Before the iPhone X launched, analysts expected the handset to sell like hot cakes and lead to a super cycle where Apple would sell a record number of iPhones. However, due to production woes, analysts expected a demand-supply imbalance that would see Apple sell a lower number of iPhone X units than originally anticipated.
This would have led to the iPhone X demand sustaining in Q1 2018 where iPhone sales have usually seen a sharp decline. However, with the supply of the iPhone X no longer being a concern, things have taken a turn for the opposite.
Analysts now believe that the demand for the iPhone X is on the lower side which is going to affect the total number of units Apple ends up shipping in Q1 2018. Analysts have now reduced their shipment prediction for the period to around 25 million units. This is due to the $999 price tag of the iPhone X and the lack of “interesting innovations.”
While the iPhone X sold out within minutes of going on pre-order and was tough to buy during the initial weeks of its release, things have changed drastically since then. In the United States and the United Kingdom, the iPhone X is now available for next-day delivery, with plenty of stock of the handset being available across the world. While this can be attributed to an increase in production, some credit also goes for the lower than anticipated demand for the iPhone X across the globe. A previous report had also claimed that demand for the iPhone X has been lower than anticipated in developed countries like the United States.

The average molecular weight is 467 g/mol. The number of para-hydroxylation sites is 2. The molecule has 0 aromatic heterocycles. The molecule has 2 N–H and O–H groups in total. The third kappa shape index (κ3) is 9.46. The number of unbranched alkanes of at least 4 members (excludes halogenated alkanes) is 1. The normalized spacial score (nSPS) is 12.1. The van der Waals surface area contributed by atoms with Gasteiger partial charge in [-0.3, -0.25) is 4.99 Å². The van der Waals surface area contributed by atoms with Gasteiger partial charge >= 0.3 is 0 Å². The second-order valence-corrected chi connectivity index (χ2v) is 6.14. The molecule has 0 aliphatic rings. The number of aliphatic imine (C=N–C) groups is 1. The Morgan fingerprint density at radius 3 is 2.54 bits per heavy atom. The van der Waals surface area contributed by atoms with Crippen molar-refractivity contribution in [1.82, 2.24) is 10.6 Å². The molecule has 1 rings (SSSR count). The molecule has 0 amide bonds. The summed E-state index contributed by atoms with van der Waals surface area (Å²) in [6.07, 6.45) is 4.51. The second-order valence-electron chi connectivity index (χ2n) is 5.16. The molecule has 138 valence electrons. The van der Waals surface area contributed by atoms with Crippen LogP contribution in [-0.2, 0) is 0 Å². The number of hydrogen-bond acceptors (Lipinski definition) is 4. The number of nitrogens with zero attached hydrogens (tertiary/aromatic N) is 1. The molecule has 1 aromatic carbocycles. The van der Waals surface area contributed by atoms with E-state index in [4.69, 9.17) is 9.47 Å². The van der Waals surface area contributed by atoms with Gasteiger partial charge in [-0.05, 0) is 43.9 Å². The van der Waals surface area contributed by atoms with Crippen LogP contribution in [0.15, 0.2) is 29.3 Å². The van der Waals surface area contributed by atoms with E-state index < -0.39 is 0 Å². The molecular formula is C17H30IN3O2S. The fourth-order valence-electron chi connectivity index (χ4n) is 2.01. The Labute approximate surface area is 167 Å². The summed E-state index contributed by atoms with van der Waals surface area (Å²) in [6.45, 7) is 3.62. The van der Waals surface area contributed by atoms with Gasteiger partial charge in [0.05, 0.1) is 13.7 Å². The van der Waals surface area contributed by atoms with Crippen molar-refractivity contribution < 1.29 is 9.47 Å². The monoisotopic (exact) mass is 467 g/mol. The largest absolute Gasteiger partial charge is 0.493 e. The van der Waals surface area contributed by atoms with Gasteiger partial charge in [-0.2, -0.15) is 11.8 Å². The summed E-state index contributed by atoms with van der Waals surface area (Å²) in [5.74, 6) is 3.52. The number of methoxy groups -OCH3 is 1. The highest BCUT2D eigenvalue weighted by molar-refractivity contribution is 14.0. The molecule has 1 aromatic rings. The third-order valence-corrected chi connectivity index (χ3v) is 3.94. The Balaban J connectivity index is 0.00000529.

The decline in iPhone X shipments has also led Apple to reduce its orders to its supply chain partners. Hon Hai a.k.a Foxconn which is assembling the iPhone X for Apple has also stopped recruiting workers.
Last week, a report claimed that Apple could end up adjusting the price of its iPhone lineup in early 2018. This could mean that Apple could reduce the iPhone X to boost its sales. However, Apple has never done anything like this in the past so the chances of the iPhone X getting an official price cut are pretty slim. Retailers and carriers, however, can always push the sales of the device by offering attractive deals on it.
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